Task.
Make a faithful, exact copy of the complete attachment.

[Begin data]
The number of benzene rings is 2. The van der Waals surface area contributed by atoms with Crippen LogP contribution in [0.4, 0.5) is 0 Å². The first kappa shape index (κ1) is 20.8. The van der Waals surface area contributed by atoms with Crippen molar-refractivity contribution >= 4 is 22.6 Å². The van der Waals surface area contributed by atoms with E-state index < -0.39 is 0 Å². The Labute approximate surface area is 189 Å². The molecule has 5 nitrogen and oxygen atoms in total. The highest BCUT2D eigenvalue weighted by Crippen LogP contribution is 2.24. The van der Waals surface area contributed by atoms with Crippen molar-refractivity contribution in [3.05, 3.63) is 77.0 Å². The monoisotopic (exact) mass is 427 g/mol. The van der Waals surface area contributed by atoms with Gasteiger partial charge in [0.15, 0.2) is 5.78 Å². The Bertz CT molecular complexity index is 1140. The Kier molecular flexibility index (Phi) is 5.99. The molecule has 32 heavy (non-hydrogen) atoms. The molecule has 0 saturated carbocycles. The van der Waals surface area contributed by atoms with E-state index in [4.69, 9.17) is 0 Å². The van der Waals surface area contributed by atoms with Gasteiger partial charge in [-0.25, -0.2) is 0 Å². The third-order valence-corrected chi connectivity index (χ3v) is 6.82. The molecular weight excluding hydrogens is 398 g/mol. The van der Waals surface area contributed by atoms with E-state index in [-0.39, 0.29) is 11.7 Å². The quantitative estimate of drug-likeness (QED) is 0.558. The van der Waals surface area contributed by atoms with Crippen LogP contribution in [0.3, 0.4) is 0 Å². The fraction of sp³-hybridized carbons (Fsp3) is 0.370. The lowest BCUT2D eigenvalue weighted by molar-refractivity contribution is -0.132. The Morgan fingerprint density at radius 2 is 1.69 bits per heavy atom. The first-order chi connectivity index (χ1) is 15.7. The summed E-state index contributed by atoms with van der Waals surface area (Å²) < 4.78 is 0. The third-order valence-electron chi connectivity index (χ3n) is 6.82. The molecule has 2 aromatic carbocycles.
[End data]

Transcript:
The number of benzene rings is 2. The van der Waals surface area contributed by atoms with Crippen LogP contribution in [0.4, 0.5) is 0 Å². The first kappa shape index (κ1) is 20.8. The van der Waals surface area contributed by atoms with Crippen molar-refractivity contribution >= 4 is 22.6 Å². The van der Waals surface area contributed by atoms with E-state index < -0.39 is 0 Å². The Labute approximate surface area is 189 Å². The molecule has 5 nitrogen and oxygen atoms in total. The highest BCUT2D eigenvalue weighted by Crippen LogP contribution is 2.24. The van der Waals surface area contributed by atoms with Crippen molar-refractivity contribution in [3.05, 3.63) is 77.0 Å². The monoisotopic (exact) mass is 427 g/mol. The van der Waals surface area contributed by atoms with Gasteiger partial charge in [0.15, 0.2) is 5.78 Å². The Bertz CT molecular complexity index is 1140. The Kier molecular flexibility index (Phi) is 5.99. The molecule has 32 heavy (non-hydrogen) atoms. The molecule has 0 saturated carbocycles. The van der Waals surface area contributed by atoms with E-state index in [4.69, 9.17) is 0 Å². The van der Waals surface area contributed by atoms with Gasteiger partial charge in [-0.25, -0.2) is 0 Å². The third-order valence-corrected chi connectivity index (χ3v) is 6.82. The molecular weight excluding hydrogens is 398 g/mol. The van der Waals surface area contributed by atoms with E-state index in [-0.39, 0.29) is 11.7 Å². The quantitative estimate of drug-likeness (QED) is 0.558. The van der Waals surface area contributed by atoms with Crippen LogP contribution in [0.3, 0.4) is 0 Å². The fraction of sp³-hybridized carbons (Fsp3) is 0.370. The lowest BCUT2D eigenvalue weighted by molar-refractivity contribution is -0.132. The Morgan fingerprint density at radius 2 is 1.69 bits per heavy atom. The first-order chi connectivity index (χ1) is 15.7. The summed E-state index contributed by atoms with van der Waals surface area (Å²) < 4.78 is 0. The third-order valence-electron chi connectivity index (χ3n) is 6.82. The molecule has 2 aromatic carbocycles.